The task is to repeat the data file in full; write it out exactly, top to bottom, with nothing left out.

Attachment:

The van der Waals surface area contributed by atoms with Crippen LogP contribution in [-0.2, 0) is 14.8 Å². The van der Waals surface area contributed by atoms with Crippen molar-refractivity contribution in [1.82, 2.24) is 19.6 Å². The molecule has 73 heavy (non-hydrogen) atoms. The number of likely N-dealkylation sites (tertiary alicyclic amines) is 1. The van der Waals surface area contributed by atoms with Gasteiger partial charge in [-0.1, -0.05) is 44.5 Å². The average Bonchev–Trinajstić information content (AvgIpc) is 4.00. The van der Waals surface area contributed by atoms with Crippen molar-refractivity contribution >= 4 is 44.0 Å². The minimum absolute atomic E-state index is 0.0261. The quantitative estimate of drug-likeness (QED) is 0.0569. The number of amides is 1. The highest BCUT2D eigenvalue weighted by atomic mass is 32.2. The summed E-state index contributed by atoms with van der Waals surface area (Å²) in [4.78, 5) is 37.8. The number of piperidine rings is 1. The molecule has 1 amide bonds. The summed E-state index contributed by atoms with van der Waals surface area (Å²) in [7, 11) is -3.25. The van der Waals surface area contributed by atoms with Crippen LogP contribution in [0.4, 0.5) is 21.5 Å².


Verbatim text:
The van der Waals surface area contributed by atoms with Crippen LogP contribution in [-0.2, 0) is 14.8 Å². The van der Waals surface area contributed by atoms with Crippen molar-refractivity contribution in [1.82, 2.24) is 19.6 Å². The molecule has 73 heavy (non-hydrogen) atoms. The number of likely N-dealkylation sites (tertiary alicyclic amines) is 1. The van der Waals surface area contributed by atoms with Gasteiger partial charge in [-0.1, -0.05) is 44.5 Å². The average Bonchev–Trinajstić information content (AvgIpc) is 4.00. The van der Waals surface area contributed by atoms with Crippen molar-refractivity contribution >= 4 is 44.0 Å². The minimum absolute atomic E-state index is 0.0261. The quantitative estimate of drug-likeness (QED) is 0.0569. The number of amides is 1. The highest BCUT2D eigenvalue weighted by atomic mass is 32.2. The summed E-state index contributed by atoms with van der Waals surface area (Å²) in [4.78, 5) is 37.8. The number of piperidine rings is 1. The molecule has 1 amide bonds. The summed E-state index contributed by atoms with van der Waals surface area (Å²) in [7, 11) is -3.25. The van der Waals surface area contributed by atoms with Crippen LogP contribution in [0.4, 0.5) is 21.5 Å².